By JIM KEVLIN : ONEONTA
Listen to this:
In the morning of May 12, 2009, Jim Belleau, proprietor of Principally Prints in the Oneonta Theatre building for the past 25 years, was meditating, as is his daily practice.
“It was a very good meditation,” he reflected the other day. “I was in quite a peaceful state.”
Suddenly, he experienced words rushing by overhead, the way signs on overpasses flash by as you drive under them on I-88.
“I knew better than to trust that I would remember,” he said. “I got up, took up a piece of paper and started writing.”
In 20 minutes, he’d written 70 lines of poetry, of song. He’d never written poetry before.
“I thought it was kind of cool that this was happening,” he said.
Two days later, during meditation, it happened again. He roused himself and in a few minutes had written two stanzas of a second piece.
“What is this?” he asked himself.
“Immediately, the answer came, ‘message from Bob’,” he said. “I knew immediately it was Bob Marley,” the Jamaican reggae singer-songwriter who died in 1981.
“I’d write the first half of the line, and I would just wait for the second part of the line to appear,” said Belleau. “Every time I sat down to write, it came; every single time I would to it.”
In four weeks, he had completed 14 songs, each one with a message.
Together, the songs formed was Jim calls the “Quantum Reggae Manifesto. Message From Bob: Volume Oneness.” He added, “I am claiming to be literally channelling Bob Marley.”
Jim Belleau was born and raised in Salem, Mass., and graduated from St. John’s Prep in Danvers, Mass., and Emerson College. He came to Oneonta in 1982 – “a woman,” he explained – joined Principally Prints, and bought the business three years later.
A few years ago, he took up with Chris Rosenthal, who operates Harmony Hill Retreat Center, East Meredith, and they spent five years together.
The two began following the precepts of “A Course In Miracles,” published in 1977 by Helen Schucman, who developed it with her partner, William Thetford, originally psychologists at Columbia University’s College of Physicians & Surgeons.
Belleau said the resulting meditation caused him to let go of the “negative parts of my mind. It also allowed what I call the quantum mind to gradually replace the ego-bound mind. I began to experience states of peace that were unprecedented in my life.”
Bob Marley’s music advocates freedom as the best way to combat poverty, war, injustice.
“He is a worldwide symbol of freedom,” Jim said, adding that the Marley estate still grosses $100 million a year. “His influence is huge. Go to any city in the world larger than 10,000, and Marley will be there.”
However, here we are, three decades later, and there’s little evidence that poverty, war and injustice are decreasing. If anything, quite the opposite.
Last year, he found himself telling this story to a woman who stopped by the shop, and she offered, “I have a girlfriend who knows a Rasta-man,” who turned out to be Maroghini, a leading Jamaican percussionist who had performed with Marley; as it happened, he had been in Marley’s house the day the musician died.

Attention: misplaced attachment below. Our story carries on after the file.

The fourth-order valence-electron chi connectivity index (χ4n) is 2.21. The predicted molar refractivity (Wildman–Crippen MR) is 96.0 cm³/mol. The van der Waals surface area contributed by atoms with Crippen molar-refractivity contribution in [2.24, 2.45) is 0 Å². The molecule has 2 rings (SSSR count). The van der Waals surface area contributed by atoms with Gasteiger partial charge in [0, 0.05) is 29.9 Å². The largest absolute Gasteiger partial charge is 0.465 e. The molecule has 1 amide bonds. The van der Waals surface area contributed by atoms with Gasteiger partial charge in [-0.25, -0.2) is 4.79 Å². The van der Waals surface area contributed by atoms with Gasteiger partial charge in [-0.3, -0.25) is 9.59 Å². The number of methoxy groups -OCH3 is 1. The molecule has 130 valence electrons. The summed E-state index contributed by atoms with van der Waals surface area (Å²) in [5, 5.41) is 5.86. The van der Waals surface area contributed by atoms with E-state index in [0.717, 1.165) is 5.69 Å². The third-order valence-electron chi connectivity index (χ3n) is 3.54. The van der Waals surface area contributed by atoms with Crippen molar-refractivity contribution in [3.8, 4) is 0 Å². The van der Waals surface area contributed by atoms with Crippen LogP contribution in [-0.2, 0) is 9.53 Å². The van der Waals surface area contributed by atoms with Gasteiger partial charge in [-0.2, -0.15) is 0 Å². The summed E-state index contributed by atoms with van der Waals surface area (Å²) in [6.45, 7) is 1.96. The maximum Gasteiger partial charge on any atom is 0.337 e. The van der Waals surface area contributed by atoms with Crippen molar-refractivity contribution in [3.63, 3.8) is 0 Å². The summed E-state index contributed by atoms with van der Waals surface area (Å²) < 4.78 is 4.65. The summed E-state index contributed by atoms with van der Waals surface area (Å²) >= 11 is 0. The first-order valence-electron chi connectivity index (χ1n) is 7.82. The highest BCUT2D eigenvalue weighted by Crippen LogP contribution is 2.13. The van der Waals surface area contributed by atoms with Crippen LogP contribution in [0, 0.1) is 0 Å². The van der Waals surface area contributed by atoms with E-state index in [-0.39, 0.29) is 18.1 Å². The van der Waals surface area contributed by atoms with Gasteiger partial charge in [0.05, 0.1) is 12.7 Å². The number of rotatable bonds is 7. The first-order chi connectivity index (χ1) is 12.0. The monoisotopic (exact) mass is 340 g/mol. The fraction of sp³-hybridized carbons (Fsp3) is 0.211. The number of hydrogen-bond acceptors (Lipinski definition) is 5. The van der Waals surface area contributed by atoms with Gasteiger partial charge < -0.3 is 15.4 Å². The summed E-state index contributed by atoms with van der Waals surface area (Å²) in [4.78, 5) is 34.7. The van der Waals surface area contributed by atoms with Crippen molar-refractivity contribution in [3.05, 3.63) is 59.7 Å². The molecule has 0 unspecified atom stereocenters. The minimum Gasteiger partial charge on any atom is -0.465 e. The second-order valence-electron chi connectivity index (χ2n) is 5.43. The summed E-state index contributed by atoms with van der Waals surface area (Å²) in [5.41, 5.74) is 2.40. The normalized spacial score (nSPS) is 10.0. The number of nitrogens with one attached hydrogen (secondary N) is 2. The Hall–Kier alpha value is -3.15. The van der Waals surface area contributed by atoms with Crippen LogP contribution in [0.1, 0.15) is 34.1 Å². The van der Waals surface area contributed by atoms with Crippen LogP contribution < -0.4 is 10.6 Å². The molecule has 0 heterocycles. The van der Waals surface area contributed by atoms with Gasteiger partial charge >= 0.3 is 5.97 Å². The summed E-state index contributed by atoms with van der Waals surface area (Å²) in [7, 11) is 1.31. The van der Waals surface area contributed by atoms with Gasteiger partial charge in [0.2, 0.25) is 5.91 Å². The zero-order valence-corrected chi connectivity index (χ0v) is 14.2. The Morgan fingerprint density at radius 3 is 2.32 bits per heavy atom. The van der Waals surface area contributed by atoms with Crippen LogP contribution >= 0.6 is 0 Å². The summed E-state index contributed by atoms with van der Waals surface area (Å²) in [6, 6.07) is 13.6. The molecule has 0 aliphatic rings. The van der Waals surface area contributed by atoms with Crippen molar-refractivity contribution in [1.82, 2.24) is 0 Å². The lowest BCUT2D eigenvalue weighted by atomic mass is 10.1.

Belleau sent off an e-mail, and received a reply. Maroghini’s mother, who lives in Spring Valley, was ill, and “I happen to need to be in Upstate New York in two weeks.”
The Oneontan drove down, met the musician, told him the story and gave him the poems. “If I can connect with it, I’ll do it,” Maroghini said.
“Two weeks later, he wrote back and said, ‘I have the first song,” said Belleau, who downloaded the track, “and I heard this beautiful song.”
It was “War is Gone.” The percussionist had recruited Donald Waugh and other notable Jamaican musicians to perform with him.
Maroghini rewrote some of the poems to work better as lyrics, and one or two new songs a month arrived for the next 10 months.
Meanwhile, Belleau got an agent, Bernie Walters of Indian Ledge Records in Albany, collaborated with Oneonta’s Dave Kenny in creating www.quantumreggae.com, which will go live on Friday, April 29 – AllOTSEGO.life’s day of publication – in time for the 30th anniversary of Bob Marley’s death, May 11, 1981.
The music will be available through the site, but Belleau and his agent – on the same release date – also plan to send copies of the DVD, “Quantum Reggae: Message from Bob, Volume Oneness” to national and international labels. In addition to the music, it contains the account of how it came about, and sales pitch.
Through Maroghini, Jim plans to make the release available first to the Marley estate.
“Why am I the one who gets to do this?”
Belleau has two answers, the first being “my relationship with the one-ness” developed through the discipline of his meditation and his training through “A Course in Miracles.”
Second, “I’m white. The the product of a New England prep school” – the choice is both unlikely and one that would allow the creative and marketing steps taken to date to occur. He adds, “and I’ve never written a song in my life.”
There’s also a logo, three slashes – one red, one green, one gold, the colors of the Jamaican flag – formed in “an interlocking chain of forgiveness.”
While Jim Belleau is excited about the events of the past two years, he is also energized by the possibilities of Bob Marley’s message for the world and everyone in it.
As this takes off, remember: You read it here first.
Jim Belleau, proprietor of Principally Prints, the Oneonta frame shop, believes he’s been “channelling” Bob Marley, and is about to deliver the reggae musician’s message from beyond the grave.
|“QUANTUM REGGAE MANIFESTO. Message From Bob: Volume Oneness,” become available today at|